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flexed, internally and externally
the knee. rotate the tibia on the femur.
the test is considered positive for a torn medial meniscus, usually in the posterior position.
With the leg externally rotated and in valgus, slowly extend the knee. If click is palpable or audible, With the leg externally rotated, place a valgus stress on the knee.
Fig.3 The medial-lateral grind test of full extension, alternating varus and valgus stresses are applied as the knee is alternately flexed and extended to and from a position of 45 degrees flexion. A longitudinal meniscal tear produces a grinding sensation along the lateral or medial joint line according to the involved side. Prolonged grinding indicates a complex meniscal tear or injury of both menisci.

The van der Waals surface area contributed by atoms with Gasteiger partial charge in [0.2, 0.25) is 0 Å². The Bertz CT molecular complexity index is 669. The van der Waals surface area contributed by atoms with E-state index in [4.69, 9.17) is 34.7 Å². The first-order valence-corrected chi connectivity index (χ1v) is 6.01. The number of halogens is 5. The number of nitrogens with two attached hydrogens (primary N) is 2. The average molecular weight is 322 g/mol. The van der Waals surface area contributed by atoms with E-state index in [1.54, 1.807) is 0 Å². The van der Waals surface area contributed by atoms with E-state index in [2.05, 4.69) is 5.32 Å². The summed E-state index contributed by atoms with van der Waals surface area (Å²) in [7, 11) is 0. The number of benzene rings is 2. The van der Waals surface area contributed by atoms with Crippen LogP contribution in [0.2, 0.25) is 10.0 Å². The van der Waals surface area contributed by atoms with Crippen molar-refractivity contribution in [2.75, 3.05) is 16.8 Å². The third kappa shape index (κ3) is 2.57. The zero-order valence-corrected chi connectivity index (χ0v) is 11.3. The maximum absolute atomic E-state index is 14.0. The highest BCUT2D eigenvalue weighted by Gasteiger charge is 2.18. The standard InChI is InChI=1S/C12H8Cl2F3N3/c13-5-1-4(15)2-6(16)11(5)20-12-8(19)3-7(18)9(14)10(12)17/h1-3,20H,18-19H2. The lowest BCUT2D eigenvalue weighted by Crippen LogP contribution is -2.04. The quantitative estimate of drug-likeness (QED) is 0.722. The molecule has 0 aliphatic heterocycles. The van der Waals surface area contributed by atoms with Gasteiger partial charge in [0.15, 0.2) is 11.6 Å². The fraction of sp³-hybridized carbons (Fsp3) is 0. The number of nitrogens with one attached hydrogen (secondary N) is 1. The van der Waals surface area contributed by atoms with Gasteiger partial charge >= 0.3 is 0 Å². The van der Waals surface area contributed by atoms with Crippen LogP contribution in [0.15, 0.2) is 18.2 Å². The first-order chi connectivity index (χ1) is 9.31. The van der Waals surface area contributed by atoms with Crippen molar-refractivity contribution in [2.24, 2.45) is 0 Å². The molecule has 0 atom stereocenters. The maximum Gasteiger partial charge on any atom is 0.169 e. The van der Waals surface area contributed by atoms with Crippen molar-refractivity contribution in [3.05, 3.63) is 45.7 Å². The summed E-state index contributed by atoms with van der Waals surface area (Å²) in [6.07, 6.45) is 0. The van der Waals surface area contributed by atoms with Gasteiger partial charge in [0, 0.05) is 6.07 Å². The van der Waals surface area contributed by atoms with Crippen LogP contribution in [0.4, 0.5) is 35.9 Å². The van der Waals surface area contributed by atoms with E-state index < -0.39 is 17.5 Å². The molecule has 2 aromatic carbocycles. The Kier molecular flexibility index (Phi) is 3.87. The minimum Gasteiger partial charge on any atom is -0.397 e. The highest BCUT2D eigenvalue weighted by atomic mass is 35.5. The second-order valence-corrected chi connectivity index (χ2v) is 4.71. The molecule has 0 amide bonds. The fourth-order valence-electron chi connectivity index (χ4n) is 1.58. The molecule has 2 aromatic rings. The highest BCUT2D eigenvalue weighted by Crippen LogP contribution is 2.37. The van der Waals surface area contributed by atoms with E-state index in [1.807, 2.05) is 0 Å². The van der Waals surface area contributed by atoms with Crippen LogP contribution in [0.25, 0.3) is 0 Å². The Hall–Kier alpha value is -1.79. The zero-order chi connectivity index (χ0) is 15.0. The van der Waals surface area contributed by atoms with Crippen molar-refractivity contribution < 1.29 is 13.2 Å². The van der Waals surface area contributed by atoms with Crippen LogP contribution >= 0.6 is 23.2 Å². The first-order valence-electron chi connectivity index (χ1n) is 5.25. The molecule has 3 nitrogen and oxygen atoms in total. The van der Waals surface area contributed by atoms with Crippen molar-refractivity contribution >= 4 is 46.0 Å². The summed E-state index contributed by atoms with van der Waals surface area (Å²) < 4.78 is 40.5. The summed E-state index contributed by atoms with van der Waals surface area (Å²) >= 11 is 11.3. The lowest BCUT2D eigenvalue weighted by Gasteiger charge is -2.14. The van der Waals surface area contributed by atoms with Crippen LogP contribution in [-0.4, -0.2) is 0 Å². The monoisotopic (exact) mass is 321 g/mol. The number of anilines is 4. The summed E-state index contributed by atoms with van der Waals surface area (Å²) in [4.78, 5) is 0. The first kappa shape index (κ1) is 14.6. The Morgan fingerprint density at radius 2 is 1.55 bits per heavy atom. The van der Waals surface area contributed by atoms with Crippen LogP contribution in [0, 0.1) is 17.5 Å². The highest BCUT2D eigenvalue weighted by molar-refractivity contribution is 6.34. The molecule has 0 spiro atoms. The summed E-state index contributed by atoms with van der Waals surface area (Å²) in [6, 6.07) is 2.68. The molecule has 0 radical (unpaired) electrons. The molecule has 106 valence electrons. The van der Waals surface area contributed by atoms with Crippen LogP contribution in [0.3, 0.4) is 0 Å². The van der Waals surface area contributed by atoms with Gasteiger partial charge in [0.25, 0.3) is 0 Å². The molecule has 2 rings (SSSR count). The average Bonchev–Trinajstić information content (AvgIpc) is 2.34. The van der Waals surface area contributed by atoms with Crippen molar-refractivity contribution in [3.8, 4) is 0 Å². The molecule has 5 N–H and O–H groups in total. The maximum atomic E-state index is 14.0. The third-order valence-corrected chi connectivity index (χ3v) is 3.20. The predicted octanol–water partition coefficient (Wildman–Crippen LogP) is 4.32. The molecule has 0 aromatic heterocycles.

1- Control of pain and edema
2- Obtaining and maintaining full ROM
3- Regaining proper quadriceps strength.
4- Immediate weight bearing as tolerated
5- Return to activity
1- Diminish Swelling and pain
2- Improve ROM
3- Reestablish quadriceps muscle activity
1- Reestablish full non painful ROM
2- Restore and improve muscular strength
3- Proprioceptive training
4- Gradual return to functional activities
1- Maintain full ROM
2- Enhance muscular strength and endurance
3-Return to sport/functional activities
(1) Swelling does not occur with activity.
(2) Full ROM has been regained,
(3) There is equal bilateral strength in knee flexion and extension,
(4) The athlete can successfully complete functional performance tests.
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